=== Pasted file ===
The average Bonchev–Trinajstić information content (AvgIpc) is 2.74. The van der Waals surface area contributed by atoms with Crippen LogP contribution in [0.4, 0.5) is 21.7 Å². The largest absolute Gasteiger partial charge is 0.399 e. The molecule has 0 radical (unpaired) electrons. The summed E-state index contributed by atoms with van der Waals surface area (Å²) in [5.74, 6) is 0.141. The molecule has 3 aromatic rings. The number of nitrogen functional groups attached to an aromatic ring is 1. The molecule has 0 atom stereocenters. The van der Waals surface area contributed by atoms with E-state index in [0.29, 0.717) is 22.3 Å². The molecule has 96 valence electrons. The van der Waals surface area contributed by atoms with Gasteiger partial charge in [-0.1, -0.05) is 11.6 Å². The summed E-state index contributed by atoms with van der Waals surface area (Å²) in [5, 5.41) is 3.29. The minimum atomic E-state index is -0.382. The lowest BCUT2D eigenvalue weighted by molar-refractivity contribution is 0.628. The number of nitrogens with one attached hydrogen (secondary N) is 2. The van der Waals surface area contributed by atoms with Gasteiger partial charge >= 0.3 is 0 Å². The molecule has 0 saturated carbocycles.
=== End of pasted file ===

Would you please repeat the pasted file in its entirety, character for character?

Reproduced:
The average Bonchev–Trinajstić information content (AvgIpc) is 2.74. The van der Waals surface area contributed by atoms with Crippen LogP contribution in [0.4, 0.5) is 21.7 Å². The largest absolute Gasteiger partial charge is 0.399 e. The molecule has 0 radical (unpaired) electrons. The summed E-state index contributed by atoms with van der Waals surface area (Å²) in [5.74, 6) is 0.141. The molecule has 3 aromatic rings. The number of nitrogen functional groups attached to an aromatic ring is 1. The molecule has 0 atom stereocenters. The van der Waals surface area contributed by atoms with E-state index in [0.29, 0.717) is 22.3 Å². The molecule has 96 valence electrons. The van der Waals surface area contributed by atoms with Gasteiger partial charge in [-0.1, -0.05) is 11.6 Å². The summed E-state index contributed by atoms with van der Waals surface area (Å²) in [5, 5.41) is 3.29. The minimum atomic E-state index is -0.382. The lowest BCUT2D eigenvalue weighted by molar-refractivity contribution is 0.628. The number of nitrogens with one attached hydrogen (secondary N) is 2. The van der Waals surface area contributed by atoms with Gasteiger partial charge >= 0.3 is 0 Å². The molecule has 0 saturated carbocycles.